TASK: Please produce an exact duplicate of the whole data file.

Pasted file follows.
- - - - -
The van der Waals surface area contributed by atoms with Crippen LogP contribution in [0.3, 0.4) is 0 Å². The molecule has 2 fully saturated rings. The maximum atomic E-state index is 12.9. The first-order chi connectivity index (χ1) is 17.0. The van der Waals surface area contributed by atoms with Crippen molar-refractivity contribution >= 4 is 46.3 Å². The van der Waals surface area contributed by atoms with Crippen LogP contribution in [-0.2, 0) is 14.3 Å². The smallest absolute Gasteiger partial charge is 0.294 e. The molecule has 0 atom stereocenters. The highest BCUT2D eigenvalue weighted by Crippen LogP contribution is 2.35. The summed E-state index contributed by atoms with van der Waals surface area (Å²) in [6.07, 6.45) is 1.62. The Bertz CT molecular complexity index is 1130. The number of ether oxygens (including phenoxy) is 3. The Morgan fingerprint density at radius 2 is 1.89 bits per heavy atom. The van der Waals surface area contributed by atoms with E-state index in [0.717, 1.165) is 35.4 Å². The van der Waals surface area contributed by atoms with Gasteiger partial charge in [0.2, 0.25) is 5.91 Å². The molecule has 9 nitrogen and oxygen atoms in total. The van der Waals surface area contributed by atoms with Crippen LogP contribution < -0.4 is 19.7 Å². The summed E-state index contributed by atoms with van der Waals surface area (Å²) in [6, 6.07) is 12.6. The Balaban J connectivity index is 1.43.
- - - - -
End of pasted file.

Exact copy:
The van der Waals surface area contributed by atoms with Crippen LogP contribution in [0.3, 0.4) is 0 Å². The molecule has 2 fully saturated rings. The maximum atomic E-state index is 12.9. The first-order chi connectivity index (χ1) is 17.0. The van der Waals surface area contributed by atoms with Crippen molar-refractivity contribution >= 4 is 46.3 Å². The van der Waals surface area contributed by atoms with Crippen LogP contribution in [-0.2, 0) is 14.3 Å². The smallest absolute Gasteiger partial charge is 0.294 e. The molecule has 0 atom stereocenters. The highest BCUT2D eigenvalue weighted by Crippen LogP contribution is 2.35. The summed E-state index contributed by atoms with van der Waals surface area (Å²) in [6.07, 6.45) is 1.62. The Bertz CT molecular complexity index is 1130. The number of ether oxygens (including phenoxy) is 3. The Morgan fingerprint density at radius 2 is 1.89 bits per heavy atom. The van der Waals surface area contributed by atoms with E-state index in [0.717, 1.165) is 35.4 Å². The van der Waals surface area contributed by atoms with Gasteiger partial charge in [0.2, 0.25) is 5.91 Å². The molecule has 9 nitrogen and oxygen atoms in total. The van der Waals surface area contributed by atoms with Crippen LogP contribution < -0.4 is 19.7 Å². The summed E-state index contributed by atoms with van der Waals surface area (Å²) in [6, 6.07) is 12.6. The Balaban J connectivity index is 1.43.